Meanwhile, at approximately 3:20 p.m., Ruginski had telephoned the Providence police station inquiring about Fuentes. Ruginski spoke with a Detective Ethier, who stated that Fuentes was in custody on a bench warrant and nothing more. Ruginski asked whether the bench warrant originated in superior or district court. Ethier left the telephone momentarily and then informed Ruginski that a state district court judge had issued the bench warrant. Ruginski asked how he could secure Fuentes's release, and Ethier told him he would have to contact Springer or Mitchell, who were not present at the time. Ruginski decided to attend to other business and did not call back for approximately four hours. Mitchell at that time informed him that Fuentes had confessed to the double homicide and was being held on two counts of first-degree murder. Ruginski hastened to the station and conferred with Fuentes.
Fuentes's pre-trial motion to suppress his confession on fifth, sixth and fourteenth amendment grounds was denied by the Rhode Island trial justice. The denial was affirmed by the Rhode Island Supreme Court. State v. Fuentes, 433 A.2d 184 (R.I.1981). He subsequently filed the instant petition for a writ of habeas corpus in the federal district court. The petition was referred to a magistrate who recommended that the petition be granted. The district court rejected the recommendation and denied the petition. Fuentes v. Moran, 572 F.Supp. 1461 (D.R.I.1983). We affirm.
Fuentes presents three theories for overturning his conviction. First, he contends that the failure of the police to apprise Ruginski of the scope of the investigation denied Fuentes his sixth amendment right to counsel. Second, he argues that the police conduct violated his fifth amendment rights and rendered his waiver of those rights void. Third, Fuentes asserts that the officers' course of conduct was so outrageous as to constitute a breach of fundamental fairness under the fourteenth amendment.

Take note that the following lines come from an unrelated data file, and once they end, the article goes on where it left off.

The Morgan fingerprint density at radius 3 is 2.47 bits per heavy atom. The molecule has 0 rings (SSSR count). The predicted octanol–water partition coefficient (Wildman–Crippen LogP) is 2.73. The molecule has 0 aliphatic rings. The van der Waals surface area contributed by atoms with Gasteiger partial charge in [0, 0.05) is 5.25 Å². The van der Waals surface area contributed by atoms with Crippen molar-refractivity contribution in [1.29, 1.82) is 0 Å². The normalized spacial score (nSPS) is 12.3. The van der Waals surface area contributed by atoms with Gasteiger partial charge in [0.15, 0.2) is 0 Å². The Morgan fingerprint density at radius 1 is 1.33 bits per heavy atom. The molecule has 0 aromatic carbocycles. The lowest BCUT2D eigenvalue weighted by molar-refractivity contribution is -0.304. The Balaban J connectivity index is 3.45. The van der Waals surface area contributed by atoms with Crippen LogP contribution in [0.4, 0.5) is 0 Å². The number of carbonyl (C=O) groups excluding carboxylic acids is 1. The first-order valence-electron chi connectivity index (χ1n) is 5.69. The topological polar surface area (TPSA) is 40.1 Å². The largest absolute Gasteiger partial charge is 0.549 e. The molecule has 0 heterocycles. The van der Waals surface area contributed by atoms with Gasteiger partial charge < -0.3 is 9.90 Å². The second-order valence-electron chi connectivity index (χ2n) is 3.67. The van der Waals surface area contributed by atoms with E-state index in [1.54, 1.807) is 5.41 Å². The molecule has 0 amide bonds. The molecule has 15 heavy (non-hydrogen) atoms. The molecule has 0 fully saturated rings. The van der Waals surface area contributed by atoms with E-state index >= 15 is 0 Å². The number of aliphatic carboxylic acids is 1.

As an initial matter, we agree with the district court that Fuentes presented each of these theories to the Rhode Island courts and has accordingly exhausted his state remedies. Rose v. Lundy, 455 U.S. 509, 102 S.Ct. 1198, 71 L.Ed.2d 379 (1982). We therefore turn to the merits of his claims.
A. Sixth Amendment
The events at issue occurred before formal judicial proceedings were begun against Fuentes. The state supreme court and the district court both concluded that Fuentes was not protected by the sixth amendment at this early stage of the investigation. The Supreme Court, however, has applied the sixth amendment to pre-indictment custodial interrogation. Escobedo v. Illinois, 378 U.S. 478, 491, 84 S.Ct. 1758, 1765, 12 L.Ed.2d 977 (1964). In Escobedo the suspect's requests to see his attorney had been denied by police, as had his attorney's requests to consult with his client. Id. at 480-82, 84 S.Ct. at 1759-61. The Court concluded that such interference with the attorney-client relationship at a time when the investigation had focused on the suspect violated the suspect's sixth amendment rights. The Court has subsequently dealt with problems of pre-indictment custodial interrogation under the fifth amendment, Miranda v. Arizona, 384 U.S. 436, 86 S.Ct. 1602, 16 L.Ed.2d 694 (1966), and has limited Escobedo to its particular facts. Michigan v. Tucker, 417 U.S. 433, 438, 94 S.Ct. 2357, 2360, 2361, 41 L.Ed.2d 182 (1974); Kirby v. Illinois, 406 U.S. 682, 689, 92 S.Ct. 1877, 1882, 32 L.Ed.2d 411 (1972) (plurality opinion); Johnson v. New Jersey, 384 U.S. 719, 733-34, 86 S.Ct. 1772, 1780-81, 16 L.Ed.2d 882 (1966).